Assessment of tumour response was based on clinically or radiologically measurable disease. A maximum of ten lesions representative of all involved organs were identified as target lesions at baseline. These lesions were selected on the basis of their size (lesions with largest diameter) and their suitability for accurate repetitive measurements. The minimum size of target measurable lesions was 20 mm in at least one dimension. Other lesions were considered non-measurable. Response was based on the sum of the products of the largest diameter of the tumours and its perpendicular for all target lesions (bidimensional measurement) as defined by World Health Organization criteria. Response rates are reported for all patients who initiated treatment. Complete response was defined as the disappearance of all clinical and radiological evidence of tumour (both target and non-target lesions) maintained for at least 4 weeks. Partial response was defined as ≥50% reduction in the sum of the products of the sizes of all measurable lesions for at least 4 weeks with no progression in non-measurable lesions. Progressive disease (PD) was defined as ≥25% increase in the size of at least one lesion, evidence of progression in non-measurable disease, or the appearance of any new lesion. Stable disease was defined as neither sufficient shrinkage to qualify for PR nor sufficient increase to qualify for PD. Transient SD was not a criterion of response, but merely an indication to continue treatment in the absence of major toxicity. Time to tumour progression (TTP) was defined as time from entry in the study to time of objectively documented progression. In patients who continued on therapy in face of early progression the first documentation of progression rather than time of discontinuation of treatment was used to assess TTP.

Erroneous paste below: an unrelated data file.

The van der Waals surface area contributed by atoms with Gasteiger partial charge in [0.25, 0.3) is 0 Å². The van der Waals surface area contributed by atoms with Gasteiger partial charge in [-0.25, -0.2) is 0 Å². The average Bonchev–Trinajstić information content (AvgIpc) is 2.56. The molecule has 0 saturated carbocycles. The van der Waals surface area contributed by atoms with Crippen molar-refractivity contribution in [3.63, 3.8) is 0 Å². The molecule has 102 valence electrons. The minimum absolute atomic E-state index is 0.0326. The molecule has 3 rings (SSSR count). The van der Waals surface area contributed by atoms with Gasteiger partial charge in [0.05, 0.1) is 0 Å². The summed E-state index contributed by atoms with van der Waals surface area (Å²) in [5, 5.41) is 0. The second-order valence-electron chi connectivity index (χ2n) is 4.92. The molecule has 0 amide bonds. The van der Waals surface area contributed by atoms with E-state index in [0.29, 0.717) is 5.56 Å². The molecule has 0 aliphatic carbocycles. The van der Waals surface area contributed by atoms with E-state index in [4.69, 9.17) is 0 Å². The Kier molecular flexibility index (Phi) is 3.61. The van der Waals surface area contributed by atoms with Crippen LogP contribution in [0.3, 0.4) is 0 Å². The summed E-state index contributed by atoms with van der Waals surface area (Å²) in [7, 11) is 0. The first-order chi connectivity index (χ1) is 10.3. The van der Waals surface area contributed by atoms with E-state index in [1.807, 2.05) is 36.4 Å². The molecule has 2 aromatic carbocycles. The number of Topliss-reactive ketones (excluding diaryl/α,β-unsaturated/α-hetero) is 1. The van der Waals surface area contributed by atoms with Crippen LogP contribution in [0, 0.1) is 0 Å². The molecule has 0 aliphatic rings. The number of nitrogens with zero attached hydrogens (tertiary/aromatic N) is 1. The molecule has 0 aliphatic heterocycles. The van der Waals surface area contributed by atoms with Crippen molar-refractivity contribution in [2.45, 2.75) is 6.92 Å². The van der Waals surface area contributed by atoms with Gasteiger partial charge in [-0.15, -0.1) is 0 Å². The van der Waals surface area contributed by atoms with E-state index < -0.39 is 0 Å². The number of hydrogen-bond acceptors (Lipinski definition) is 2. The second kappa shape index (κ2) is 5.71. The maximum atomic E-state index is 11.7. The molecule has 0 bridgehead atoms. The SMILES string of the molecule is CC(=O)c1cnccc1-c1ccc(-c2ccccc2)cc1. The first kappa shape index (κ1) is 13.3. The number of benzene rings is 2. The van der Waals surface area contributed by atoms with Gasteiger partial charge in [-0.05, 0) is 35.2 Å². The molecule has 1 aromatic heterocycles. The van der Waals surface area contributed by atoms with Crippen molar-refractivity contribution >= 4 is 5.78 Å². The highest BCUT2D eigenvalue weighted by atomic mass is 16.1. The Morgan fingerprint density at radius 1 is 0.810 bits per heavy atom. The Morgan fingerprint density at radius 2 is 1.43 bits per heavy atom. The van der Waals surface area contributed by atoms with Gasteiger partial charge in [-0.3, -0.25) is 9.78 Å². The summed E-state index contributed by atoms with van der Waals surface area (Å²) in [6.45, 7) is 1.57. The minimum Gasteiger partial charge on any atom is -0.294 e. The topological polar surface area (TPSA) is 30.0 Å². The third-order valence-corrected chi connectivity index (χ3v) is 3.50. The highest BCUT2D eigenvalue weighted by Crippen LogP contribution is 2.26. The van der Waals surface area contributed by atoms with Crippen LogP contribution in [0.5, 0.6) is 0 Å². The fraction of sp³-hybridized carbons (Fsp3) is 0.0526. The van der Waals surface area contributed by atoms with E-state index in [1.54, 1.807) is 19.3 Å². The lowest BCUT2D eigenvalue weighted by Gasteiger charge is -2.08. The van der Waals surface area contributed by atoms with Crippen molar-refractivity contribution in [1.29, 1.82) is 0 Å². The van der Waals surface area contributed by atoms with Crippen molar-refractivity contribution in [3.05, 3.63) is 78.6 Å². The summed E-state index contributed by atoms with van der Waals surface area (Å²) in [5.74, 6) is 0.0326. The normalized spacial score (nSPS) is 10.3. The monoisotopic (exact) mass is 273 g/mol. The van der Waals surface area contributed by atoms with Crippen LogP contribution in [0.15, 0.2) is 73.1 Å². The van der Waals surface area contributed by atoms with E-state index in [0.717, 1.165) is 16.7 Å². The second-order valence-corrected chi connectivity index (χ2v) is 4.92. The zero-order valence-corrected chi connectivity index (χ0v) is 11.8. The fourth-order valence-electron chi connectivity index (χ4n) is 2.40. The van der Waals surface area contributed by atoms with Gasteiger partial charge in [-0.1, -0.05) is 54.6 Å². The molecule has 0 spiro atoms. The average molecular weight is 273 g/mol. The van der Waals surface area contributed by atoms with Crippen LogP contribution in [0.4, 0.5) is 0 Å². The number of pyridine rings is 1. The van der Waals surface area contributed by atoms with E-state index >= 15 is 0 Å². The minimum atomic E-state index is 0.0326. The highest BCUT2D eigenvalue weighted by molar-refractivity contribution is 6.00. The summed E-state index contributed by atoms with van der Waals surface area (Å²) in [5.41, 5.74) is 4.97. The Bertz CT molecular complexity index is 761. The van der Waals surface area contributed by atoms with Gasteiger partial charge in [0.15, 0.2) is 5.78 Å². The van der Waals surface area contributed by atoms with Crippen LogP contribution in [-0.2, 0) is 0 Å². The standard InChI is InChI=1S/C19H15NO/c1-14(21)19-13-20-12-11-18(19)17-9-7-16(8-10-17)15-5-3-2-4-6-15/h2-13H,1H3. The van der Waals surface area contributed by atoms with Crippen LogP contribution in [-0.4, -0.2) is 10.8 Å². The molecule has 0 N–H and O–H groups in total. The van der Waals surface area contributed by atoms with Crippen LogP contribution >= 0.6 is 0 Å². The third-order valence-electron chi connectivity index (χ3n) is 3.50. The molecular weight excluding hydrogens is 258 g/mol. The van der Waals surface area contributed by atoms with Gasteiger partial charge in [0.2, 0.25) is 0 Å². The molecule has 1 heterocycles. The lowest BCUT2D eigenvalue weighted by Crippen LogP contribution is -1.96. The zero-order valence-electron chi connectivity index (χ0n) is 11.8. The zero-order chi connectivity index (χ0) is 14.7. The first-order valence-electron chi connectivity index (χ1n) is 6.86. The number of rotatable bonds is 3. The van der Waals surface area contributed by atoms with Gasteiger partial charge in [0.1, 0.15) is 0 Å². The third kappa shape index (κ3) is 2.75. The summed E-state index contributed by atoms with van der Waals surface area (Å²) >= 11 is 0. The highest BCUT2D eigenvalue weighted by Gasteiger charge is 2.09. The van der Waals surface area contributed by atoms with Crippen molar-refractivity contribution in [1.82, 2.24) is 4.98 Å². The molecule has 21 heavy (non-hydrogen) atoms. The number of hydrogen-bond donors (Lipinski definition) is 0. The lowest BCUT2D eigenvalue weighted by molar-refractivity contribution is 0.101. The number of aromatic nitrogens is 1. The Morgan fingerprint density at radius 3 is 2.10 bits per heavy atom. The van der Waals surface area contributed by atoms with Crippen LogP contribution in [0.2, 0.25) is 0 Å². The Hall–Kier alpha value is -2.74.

Statistical considerations

The study was designed as a two-stage, phase II trial [32]. We regarded the combination of these drugs to be inactive, if the DCR (defined as the rate of response and prolonged SD of ≥6 months) was at most 5%, and active if it was at least 20% (such that we would be interested in further studies of the combination). If no responses or prolonged SD were seen in the first 15 patients then the trial was to be terminated. Otherwise, accrual was to continue to a total of 32 patients. The sample size assumes a 5% significance level, 80% power, and a 10% rate of loss to follow-up.

Results

Patient and treatment characteristics